UK financial watchdog bans crypto-derivatives
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The sale of cryptocurrency-based derivatives to retail investors will be banned from January 2021 in the UK, in a move the City watchdog says will save consumers £53m a year in losses.
The Financial Conduct Authority (FCA) said that the rules will prohibit the sale or marketing of financial products linked to cryptoassets, such as Bitcoin and Ethereum, from 6 January 2021.
The FCA warned that products such as derivatives and exchange-traded notes which reference cryptoassets can cause “sudden and unexpected” losses for retail customers who are highly unlikely to fully understand their risk or value.
The FCA warned that these products are “impossible” to reliably value and inappropriate for small investors due to their “extreme volatility” and lack of inherent value associated with their underlying assets. It also cited the “presence of market abuse and financial crime […] in the secondary market for cryptoassets” as a serious problem associated with crypto-derivative trading.
In October 2018, the Treasury, FCA and the Bank of England published a report setting out the UK’s regulatory approach to cryptoassets, which – while acknowledging the possible benefits of certain types of cryptoassets – concluded that there must also be effective action to manage their risks. The report included a commitment to consult on a ban on the sale of cryptocurrency-based derivatives.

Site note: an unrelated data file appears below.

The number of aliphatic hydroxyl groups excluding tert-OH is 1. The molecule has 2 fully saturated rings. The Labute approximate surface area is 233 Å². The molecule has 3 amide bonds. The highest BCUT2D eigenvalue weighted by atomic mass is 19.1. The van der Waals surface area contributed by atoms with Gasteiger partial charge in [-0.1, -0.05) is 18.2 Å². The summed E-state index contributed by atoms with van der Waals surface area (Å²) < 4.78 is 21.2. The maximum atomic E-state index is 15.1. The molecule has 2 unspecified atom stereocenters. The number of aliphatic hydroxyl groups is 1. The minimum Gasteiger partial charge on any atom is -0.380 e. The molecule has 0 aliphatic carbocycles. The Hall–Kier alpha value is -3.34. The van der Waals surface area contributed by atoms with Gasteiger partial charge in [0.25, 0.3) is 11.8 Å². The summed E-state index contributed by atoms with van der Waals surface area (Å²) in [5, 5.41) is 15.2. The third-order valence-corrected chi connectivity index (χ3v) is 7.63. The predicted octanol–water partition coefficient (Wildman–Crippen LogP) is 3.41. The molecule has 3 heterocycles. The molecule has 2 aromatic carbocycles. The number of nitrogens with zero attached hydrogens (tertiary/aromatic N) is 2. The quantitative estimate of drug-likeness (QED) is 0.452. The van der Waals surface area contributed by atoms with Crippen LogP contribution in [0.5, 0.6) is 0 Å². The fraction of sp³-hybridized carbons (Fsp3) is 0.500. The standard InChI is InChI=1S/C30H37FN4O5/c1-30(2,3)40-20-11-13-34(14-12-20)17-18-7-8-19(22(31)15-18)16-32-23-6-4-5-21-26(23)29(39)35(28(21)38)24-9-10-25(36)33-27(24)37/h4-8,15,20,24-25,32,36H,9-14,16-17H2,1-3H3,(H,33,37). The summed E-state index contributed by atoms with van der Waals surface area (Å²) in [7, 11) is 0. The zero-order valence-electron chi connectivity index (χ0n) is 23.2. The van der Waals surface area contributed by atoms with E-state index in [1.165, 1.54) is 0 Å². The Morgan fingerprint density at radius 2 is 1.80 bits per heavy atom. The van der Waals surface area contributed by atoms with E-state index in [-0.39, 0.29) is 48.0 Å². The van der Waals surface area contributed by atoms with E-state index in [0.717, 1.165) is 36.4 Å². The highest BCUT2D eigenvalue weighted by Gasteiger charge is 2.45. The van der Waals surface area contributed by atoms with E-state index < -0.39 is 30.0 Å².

Based on the feedback received – which included retail investors comparing crypto-derivative trading to gambling – the FCA has decided to proceed with the ban.
The FCA estimates that retail investors could suffer about £53m a year in losses due to these products, were a ban not implemented. However, the FCA also acknowledges that the ban will likely result in around £75m a year in lost fees and charges for UK firms.
“This ban reflects how seriously we view the potential harm to retail consumers in these products,” said Sheldon Mills, interim executive director of strategy and competition at the FCA. “Consumer protection is paramount here. Significant price volatility, combined with the inherent difficulties of valuing cryptoassets reliably, places retail consumers at a high risk of suffering losses from trading crypto-derivatives.
“We have evidence of this happening on a significant scale. The ban provides an appropriate level of protection.”
The FCA said that investors should remain alert for crypto-derivative investment scams, emphasising that – given the ban – any firm offering these products and services to retail consumers are likely to be running scams.
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